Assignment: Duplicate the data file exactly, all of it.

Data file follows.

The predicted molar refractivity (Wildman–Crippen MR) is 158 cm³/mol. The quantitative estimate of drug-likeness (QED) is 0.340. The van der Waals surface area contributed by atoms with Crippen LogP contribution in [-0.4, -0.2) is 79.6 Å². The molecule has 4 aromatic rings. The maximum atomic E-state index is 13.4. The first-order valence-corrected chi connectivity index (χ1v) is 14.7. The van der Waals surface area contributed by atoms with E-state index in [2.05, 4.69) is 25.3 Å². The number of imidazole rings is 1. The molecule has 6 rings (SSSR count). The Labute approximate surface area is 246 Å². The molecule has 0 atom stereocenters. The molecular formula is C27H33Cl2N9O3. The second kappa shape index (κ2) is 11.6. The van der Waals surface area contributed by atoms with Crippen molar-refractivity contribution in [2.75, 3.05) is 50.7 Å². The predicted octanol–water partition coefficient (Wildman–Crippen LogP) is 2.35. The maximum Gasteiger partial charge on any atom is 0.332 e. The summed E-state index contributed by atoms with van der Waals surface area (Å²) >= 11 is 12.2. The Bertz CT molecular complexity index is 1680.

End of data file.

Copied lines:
The predicted molar refractivity (Wildman–Crippen MR) is 158 cm³/mol. The quantitative estimate of drug-likeness (QED) is 0.340. The van der Waals surface area contributed by atoms with Crippen LogP contribution in [-0.4, -0.2) is 79.6 Å². The molecule has 4 aromatic rings. The maximum atomic E-state index is 13.4. The first-order valence-corrected chi connectivity index (χ1v) is 14.7. The van der Waals surface area contributed by atoms with E-state index in [2.05, 4.69) is 25.3 Å². The number of imidazole rings is 1. The molecule has 6 rings (SSSR count). The Labute approximate surface area is 246 Å². The molecule has 0 atom stereocenters. The molecular formula is C27H33Cl2N9O3. The second kappa shape index (κ2) is 11.6. The van der Waals surface area contributed by atoms with Crippen molar-refractivity contribution in [2.75, 3.05) is 50.7 Å². The predicted octanol–water partition coefficient (Wildman–Crippen LogP) is 2.35. The maximum Gasteiger partial charge on any atom is 0.332 e. The summed E-state index contributed by atoms with van der Waals surface area (Å²) >= 11 is 12.2. The Bertz CT molecular complexity index is 1680.